The technology comes in a ruggedized box designed to mount on vehicles, drones and other mobile platforms that network combat forces. The device uses encrypted RF signals to both detect and mitigate potential jamming or interference – all while providing key navigation and timing systems for mounted and dismounted units. The Army’s mobile Blue-Force Tracker, for example, is a GPS-reliant system, which provides friendly and enemy force-tracking technology
Orolia is currently working on a prototype Versa for dismounted soldiers, Cianciolo said.
It functions like a Wave Relay (Persistent Systems technology) network with each device able to both transmit and function as a router or node. It uses an iridium receiver and inertial measurement technology to provide guidance, navigation and timing, Cianciolo said. The receiver is a small antenna, which receives RF frequencies. This kind of Wave Relay networking is also being successfully developed by the Army for subterranean combat, allowing soldiers to conduct combat operations underground.
“When you look at our solution in an environment where the timing is jammed, we’ve built in several redundant critical timing solutions,” he added. “Our new Versa product is the only fully integrated flexible platform of its kind that delivers comprehensive PNT solutions. The signal is fully encrypted.”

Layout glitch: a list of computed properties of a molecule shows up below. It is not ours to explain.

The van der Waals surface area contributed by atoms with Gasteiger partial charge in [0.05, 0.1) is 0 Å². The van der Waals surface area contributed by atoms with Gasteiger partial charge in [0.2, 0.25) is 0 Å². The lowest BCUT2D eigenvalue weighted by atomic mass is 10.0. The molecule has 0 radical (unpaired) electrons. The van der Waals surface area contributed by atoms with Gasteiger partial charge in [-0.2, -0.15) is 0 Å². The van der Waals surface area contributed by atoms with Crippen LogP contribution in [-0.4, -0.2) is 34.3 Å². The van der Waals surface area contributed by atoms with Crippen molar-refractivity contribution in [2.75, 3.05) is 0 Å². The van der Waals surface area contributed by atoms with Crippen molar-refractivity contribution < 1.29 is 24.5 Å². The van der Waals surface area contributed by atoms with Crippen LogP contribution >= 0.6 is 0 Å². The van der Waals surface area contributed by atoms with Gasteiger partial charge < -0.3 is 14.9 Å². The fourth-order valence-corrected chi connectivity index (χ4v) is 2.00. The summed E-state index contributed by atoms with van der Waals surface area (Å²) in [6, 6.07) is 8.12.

The Versa PNT system is entirely consistent with existing Army terrestrial, ad hoc software programmable radio networks designed to relay combat-relevant voice, data and video technology across a force in real-time.
These networks, currently used by Army soldiers to connect the handheld Rifleman Radio, operate in an environment without a fixed infrastructure such as a cell tower or satellite network.
Rifleman Radio, used by Army Rangers in Afghanistan in recent years, uses the high-bandwidth Soldier Radio Waveform to transmit info across the force. A software programmable network is based upon the premise that each node or radio on the system functions as a router as well as something which transmits.
Versa PNT is also designed in a small, four-and-a-half inch form factor to ultimately enable use with dismounted soldiers as well as vehicles, drones or other platforms.
This first appeared in Warrior Maven here.
Image: U.S. Military.